The New copy of this book will include any supplemental materials advertised. Please check the title of the book to determine if it should include any access cards, study guides, lab manuals, CDs, etc.
The eBook copy of this book is not guaranteed to include any supplemental materials. Typically, only the book itself is included. This is true even if the title states it includes any access cards, study guides, lab manuals, CDs, etc.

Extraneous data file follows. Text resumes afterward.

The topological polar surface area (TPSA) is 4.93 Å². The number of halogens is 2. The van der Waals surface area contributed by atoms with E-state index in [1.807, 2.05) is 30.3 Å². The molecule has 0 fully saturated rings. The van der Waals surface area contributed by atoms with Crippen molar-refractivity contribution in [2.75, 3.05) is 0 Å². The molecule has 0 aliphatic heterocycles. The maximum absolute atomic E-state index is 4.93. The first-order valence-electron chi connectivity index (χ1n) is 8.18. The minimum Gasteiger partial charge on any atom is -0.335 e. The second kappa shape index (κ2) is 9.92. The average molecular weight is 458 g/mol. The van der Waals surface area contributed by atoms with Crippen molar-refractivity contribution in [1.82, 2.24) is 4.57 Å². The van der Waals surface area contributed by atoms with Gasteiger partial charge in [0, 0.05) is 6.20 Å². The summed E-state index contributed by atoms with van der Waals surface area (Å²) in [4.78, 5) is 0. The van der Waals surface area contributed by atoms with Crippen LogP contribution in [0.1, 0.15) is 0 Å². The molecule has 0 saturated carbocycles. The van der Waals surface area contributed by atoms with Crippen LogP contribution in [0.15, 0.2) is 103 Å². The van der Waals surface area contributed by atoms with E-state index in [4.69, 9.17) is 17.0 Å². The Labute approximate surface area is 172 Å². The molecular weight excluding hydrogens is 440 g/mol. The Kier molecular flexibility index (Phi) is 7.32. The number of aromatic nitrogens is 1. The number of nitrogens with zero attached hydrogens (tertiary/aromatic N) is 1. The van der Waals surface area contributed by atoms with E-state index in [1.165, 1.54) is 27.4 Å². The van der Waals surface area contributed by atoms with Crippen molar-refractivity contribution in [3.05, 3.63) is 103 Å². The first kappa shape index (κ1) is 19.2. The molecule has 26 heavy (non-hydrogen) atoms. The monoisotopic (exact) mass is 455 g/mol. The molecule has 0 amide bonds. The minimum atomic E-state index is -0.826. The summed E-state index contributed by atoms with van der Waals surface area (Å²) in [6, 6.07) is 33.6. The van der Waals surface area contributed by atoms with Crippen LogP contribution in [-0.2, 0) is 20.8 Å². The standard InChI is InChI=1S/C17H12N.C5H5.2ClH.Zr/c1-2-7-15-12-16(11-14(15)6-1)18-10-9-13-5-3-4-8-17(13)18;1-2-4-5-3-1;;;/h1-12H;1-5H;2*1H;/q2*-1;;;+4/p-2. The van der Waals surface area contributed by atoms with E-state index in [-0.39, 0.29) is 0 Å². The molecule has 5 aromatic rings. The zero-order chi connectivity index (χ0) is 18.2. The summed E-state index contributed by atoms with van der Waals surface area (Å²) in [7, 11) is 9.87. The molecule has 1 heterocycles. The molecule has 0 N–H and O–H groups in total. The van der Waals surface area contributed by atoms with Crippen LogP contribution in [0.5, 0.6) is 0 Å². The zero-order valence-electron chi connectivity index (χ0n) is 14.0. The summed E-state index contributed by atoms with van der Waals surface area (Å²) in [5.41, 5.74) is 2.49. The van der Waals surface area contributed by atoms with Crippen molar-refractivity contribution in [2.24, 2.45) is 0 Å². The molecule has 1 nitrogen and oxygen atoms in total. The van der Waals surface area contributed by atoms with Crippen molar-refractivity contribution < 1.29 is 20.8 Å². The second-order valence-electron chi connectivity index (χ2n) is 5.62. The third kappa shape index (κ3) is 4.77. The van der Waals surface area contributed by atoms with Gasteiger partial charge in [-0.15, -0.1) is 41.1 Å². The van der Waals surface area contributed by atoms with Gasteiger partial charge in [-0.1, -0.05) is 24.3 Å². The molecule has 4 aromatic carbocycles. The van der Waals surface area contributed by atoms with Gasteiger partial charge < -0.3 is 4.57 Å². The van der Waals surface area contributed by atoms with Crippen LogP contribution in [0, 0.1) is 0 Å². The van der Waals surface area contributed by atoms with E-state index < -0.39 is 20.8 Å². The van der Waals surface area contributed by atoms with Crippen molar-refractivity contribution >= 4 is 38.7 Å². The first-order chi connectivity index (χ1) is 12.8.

By studying the degeneration of abelian varieties with PEL structures, this book explains the compactifications of smooth integral models of all PEL-type Shimura varieties, providing the logical foundation for several exciting recent developments. The book is designed to be accessible to graduate students who have an understanding of schemes and abelian varieties. PEL-type Shimura varieties, which are natural generalizations of modular curves, are useful for studying the arithmetic properties of automorphic forms and automorphic representations, and they have played important roles in the development of the Langlands program. As with modular curves, it is desirable to have integral models of compactifications of PEL-type Shimura varieties that can be described in sufficient detail near the boundary. This book explains in detail the following topics about PEL-type Shimura varieties and their compactifications: A construction of smooth integral models of PEL-type Shimura varieties by defining and representing moduli problems of abelian schemes with PEL structures An analysis of the degeneration of abelian varieties with PEL structures into semiabelian schemes, over noetherian normal complete adic base rings A construction of toroidal and minimal compactifications of smooth integral models of PEL-type Shimura varieties, with detailed descriptions of their structure near the boundary Through these topics, the book generalizes the theory of degenerations of polarized abelian varieties and the application of that theory to the construction of toroidal and minimal compactifications of Siegel moduli schemes over the integers (as developed by Mumford, Faltings, and Chai).